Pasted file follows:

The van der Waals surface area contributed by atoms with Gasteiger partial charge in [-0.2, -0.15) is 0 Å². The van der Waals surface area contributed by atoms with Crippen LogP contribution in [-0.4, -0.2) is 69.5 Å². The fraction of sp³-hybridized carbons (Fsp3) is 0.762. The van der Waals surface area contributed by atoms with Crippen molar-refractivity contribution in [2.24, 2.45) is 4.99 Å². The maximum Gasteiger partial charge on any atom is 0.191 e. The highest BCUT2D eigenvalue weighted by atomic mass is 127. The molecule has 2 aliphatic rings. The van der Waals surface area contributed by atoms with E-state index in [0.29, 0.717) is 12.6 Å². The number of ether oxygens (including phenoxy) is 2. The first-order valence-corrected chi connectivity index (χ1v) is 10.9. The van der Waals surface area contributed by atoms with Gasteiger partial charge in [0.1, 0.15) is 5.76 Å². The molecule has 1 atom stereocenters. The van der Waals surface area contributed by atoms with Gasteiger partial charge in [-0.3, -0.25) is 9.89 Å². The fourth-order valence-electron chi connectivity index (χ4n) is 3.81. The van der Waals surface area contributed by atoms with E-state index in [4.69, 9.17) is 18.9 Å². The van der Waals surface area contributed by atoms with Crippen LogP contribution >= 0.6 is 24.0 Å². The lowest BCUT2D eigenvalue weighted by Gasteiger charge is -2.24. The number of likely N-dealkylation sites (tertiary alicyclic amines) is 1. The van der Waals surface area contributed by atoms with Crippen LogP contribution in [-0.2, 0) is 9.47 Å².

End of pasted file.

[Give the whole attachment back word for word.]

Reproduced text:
The van der Waals surface area contributed by atoms with Gasteiger partial charge in [-0.2, -0.15) is 0 Å². The van der Waals surface area contributed by atoms with Crippen LogP contribution in [-0.4, -0.2) is 69.5 Å². The fraction of sp³-hybridized carbons (Fsp3) is 0.762. The van der Waals surface area contributed by atoms with Crippen molar-refractivity contribution in [2.24, 2.45) is 4.99 Å². The maximum Gasteiger partial charge on any atom is 0.191 e. The highest BCUT2D eigenvalue weighted by atomic mass is 127. The molecule has 2 aliphatic rings. The van der Waals surface area contributed by atoms with E-state index in [0.29, 0.717) is 12.6 Å². The number of ether oxygens (including phenoxy) is 2. The first-order valence-corrected chi connectivity index (χ1v) is 10.9. The van der Waals surface area contributed by atoms with Gasteiger partial charge in [0.1, 0.15) is 5.76 Å². The molecule has 1 atom stereocenters. The van der Waals surface area contributed by atoms with Gasteiger partial charge in [-0.3, -0.25) is 9.89 Å². The fourth-order valence-electron chi connectivity index (χ4n) is 3.81. The van der Waals surface area contributed by atoms with E-state index in [4.69, 9.17) is 18.9 Å². The van der Waals surface area contributed by atoms with Crippen LogP contribution >= 0.6 is 24.0 Å². The lowest BCUT2D eigenvalue weighted by Gasteiger charge is -2.24. The number of likely N-dealkylation sites (tertiary alicyclic amines) is 1. The van der Waals surface area contributed by atoms with Crippen LogP contribution in [-0.2, 0) is 9.47 Å².